|Failed to engage||8||9||18|
|Commenced engagement but failed to complete||5||10||20|
Reasons for incompletion vary. Included in the figures above are those who were considered unsuitable following their initial assessment appointment. Unsuitability is assessed based on an offender’s capacity to engage meaningfully with the restorative process, their willingness to accept responsibility and make amends, and their attitude to the victim and reparation. Furthermore, following a discussion on what is involved in the restorative process, an offender may decide that they would prefer not to engage with the service and have the matter return to Court.
Incompletion also includes those who were referred, but who never engaged with the service or responded to correspondence. Also included are those who were referred and assessed as suitable to proceed who then agreed a Contract of Reparation but failed to complete it and the matter was returned to the Court as incomplete.
|Number of cases with direct victim participation||5||1||3|
|Number of cases with indirect victim participation||27||17||33|
Direct victim participation relates to cases where victims and offenders took part in a face-to-face restorative encounter. Indirect victim participation relates to cases where the victim and offender did not meet each other but engaged with the restorative justice service and participated in meetings or contact to discuss the impact of the offence and to agree potential reparation, such as compensation and/or an apology.
|Cases with volunteer panel members||100||106||173|
These figures relate to cases where a reparation panel was convened. The panels are comprised of trained community volunteers, a Garda representative, the offender and an RJC caseworker.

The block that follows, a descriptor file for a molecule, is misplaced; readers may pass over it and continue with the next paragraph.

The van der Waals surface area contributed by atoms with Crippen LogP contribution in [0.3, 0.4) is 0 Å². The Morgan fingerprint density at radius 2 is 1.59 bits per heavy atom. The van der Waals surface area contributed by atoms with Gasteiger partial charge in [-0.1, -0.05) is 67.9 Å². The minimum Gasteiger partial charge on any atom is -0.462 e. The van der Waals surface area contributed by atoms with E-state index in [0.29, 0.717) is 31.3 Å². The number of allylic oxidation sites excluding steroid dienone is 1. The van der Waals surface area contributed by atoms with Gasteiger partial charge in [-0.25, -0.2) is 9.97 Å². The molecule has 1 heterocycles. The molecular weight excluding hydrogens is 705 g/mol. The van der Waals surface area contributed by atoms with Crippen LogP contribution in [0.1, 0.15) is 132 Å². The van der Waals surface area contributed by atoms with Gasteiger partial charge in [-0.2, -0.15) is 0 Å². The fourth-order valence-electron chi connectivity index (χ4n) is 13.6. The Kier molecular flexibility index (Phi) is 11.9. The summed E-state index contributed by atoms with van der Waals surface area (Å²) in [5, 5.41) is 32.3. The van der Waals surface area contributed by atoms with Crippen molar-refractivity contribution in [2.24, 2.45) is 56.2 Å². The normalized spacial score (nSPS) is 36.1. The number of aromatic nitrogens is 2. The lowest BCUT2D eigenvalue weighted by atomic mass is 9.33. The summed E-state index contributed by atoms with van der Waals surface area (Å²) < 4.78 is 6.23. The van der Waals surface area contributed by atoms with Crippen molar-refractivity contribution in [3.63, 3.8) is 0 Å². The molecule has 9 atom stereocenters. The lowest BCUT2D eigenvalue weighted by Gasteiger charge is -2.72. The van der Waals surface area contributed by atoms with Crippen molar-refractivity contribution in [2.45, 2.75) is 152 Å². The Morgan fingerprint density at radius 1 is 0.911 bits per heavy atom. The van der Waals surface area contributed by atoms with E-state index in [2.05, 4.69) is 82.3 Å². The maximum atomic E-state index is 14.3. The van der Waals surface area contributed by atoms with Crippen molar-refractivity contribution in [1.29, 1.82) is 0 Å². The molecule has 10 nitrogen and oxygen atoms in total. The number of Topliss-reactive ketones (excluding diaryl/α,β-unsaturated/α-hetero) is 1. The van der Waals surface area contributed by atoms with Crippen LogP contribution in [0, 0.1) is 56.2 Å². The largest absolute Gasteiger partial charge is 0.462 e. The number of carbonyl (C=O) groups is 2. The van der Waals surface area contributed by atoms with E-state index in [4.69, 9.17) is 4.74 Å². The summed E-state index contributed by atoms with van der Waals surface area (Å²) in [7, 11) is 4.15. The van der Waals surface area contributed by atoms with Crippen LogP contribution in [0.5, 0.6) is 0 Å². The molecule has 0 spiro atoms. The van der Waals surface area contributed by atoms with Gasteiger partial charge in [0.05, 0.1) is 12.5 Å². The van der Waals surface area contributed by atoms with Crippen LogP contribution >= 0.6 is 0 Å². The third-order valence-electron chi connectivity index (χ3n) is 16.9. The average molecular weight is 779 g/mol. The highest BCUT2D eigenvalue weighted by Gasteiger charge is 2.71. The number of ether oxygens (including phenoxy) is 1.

|Public Order Offences||40||33||54|
|Drug Related Offences||36||55||68|
|Theft/Possession of stolen goods||14||5||23|
|Firearms and Offensive Weapons Act||1||2||5|
|Environmental, illegal dumping, animal neglect||1||2||6|
For those who progress through the restorative process and agree a Contract of Reparation, RJC has seen an average 89 percent completion rate across the past three years. For the vast majority of offender referrals, completion of a Contract of Reparation with RJC results in no further sanction imposed by the Court and dismissal of the matter by strike out or under the Probation Act (DPOA). Other Court outcomes upon successful completion may include a Peace Bond, a fine, a Poor Box donation or a Suspended Sentence. Feedback gathered from offender participants emphasizes the value placed on the opportunity to apologise, to make amends, to seek support and the value placed on the fairness of the process.
Victim specific outcomes agreed in Contracts of Reparation include apology, compensation and victim specific reparation work as well as less tangible outcomes such as the opportunity to ask questions, receive acknowledgement etc. The feedback gathered from those victims who engage is positive with victims highlighting the opportunity for healing, feeling less anger, feeling less fearful and the chance for acknowledgement of the harm that has been caused.
C. Sources of further information
- McStravick, D. (2018). ‘Adult Reparation Panels’, International Journal of Restorative Justice.
- Sheary, E. (2016). ‘What Does Justice Require? Participant Views of Restorative Justice’, Irish Probation Journal.